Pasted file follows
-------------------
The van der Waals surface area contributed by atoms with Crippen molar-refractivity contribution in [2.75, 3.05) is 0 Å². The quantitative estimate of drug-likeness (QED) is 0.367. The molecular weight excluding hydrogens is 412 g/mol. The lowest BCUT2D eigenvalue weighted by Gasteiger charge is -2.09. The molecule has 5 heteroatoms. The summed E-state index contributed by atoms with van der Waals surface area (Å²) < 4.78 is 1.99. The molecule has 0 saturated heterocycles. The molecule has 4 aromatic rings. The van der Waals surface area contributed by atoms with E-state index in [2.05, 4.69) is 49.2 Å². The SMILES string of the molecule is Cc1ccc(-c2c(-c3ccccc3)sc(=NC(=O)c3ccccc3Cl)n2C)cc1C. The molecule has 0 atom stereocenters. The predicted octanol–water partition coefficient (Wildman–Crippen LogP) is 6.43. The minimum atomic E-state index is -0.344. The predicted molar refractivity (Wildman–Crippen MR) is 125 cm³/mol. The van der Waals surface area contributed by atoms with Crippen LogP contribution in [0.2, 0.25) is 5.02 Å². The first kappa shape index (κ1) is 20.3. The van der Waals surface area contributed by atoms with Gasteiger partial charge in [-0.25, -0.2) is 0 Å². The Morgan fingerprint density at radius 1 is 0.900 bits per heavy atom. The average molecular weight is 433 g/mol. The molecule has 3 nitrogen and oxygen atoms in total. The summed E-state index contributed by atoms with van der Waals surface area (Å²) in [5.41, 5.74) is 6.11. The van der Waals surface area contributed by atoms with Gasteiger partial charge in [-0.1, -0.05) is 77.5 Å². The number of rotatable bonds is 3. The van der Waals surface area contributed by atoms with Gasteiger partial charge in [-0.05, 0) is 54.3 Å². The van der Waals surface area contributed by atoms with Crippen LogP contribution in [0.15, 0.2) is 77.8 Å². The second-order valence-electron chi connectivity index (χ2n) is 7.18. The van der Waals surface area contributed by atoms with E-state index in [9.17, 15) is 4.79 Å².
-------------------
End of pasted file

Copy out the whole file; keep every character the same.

The van der Waals surface area contributed by atoms with Crippen molar-refractivity contribution in [2.75, 3.05) is 0 Å². The quantitative estimate of drug-likeness (QED) is 0.367. The molecular weight excluding hydrogens is 412 g/mol. The lowest BCUT2D eigenvalue weighted by Gasteiger charge is -2.09. The molecule has 5 heteroatoms. The summed E-state index contributed by atoms with van der Waals surface area (Å²) < 4.78 is 1.99. The molecule has 0 saturated heterocycles. The molecule has 4 aromatic rings. The van der Waals surface area contributed by atoms with E-state index in [2.05, 4.69) is 49.2 Å². The SMILES string of the molecule is Cc1ccc(-c2c(-c3ccccc3)sc(=NC(=O)c3ccccc3Cl)n2C)cc1C. The molecule has 0 atom stereocenters. The predicted octanol–water partition coefficient (Wildman–Crippen LogP) is 6.43. The minimum atomic E-state index is -0.344. The predicted molar refractivity (Wildman–Crippen MR) is 125 cm³/mol. The van der Waals surface area contributed by atoms with Crippen LogP contribution in [0.2, 0.25) is 5.02 Å². The first kappa shape index (κ1) is 20.3. The van der Waals surface area contributed by atoms with Gasteiger partial charge in [-0.25, -0.2) is 0 Å². The Morgan fingerprint density at radius 1 is 0.900 bits per heavy atom. The average molecular weight is 433 g/mol. The molecule has 3 nitrogen and oxygen atoms in total. The summed E-state index contributed by atoms with van der Waals surface area (Å²) in [5.41, 5.74) is 6.11. The van der Waals surface area contributed by atoms with Gasteiger partial charge in [-0.1, -0.05) is 77.5 Å². The number of rotatable bonds is 3. The van der Waals surface area contributed by atoms with Gasteiger partial charge in [-0.05, 0) is 54.3 Å². The van der Waals surface area contributed by atoms with Crippen LogP contribution in [0.15, 0.2) is 77.8 Å². The second-order valence-electron chi connectivity index (χ2n) is 7.18. The van der Waals surface area contributed by atoms with E-state index in [9.17, 15) is 4.79 Å².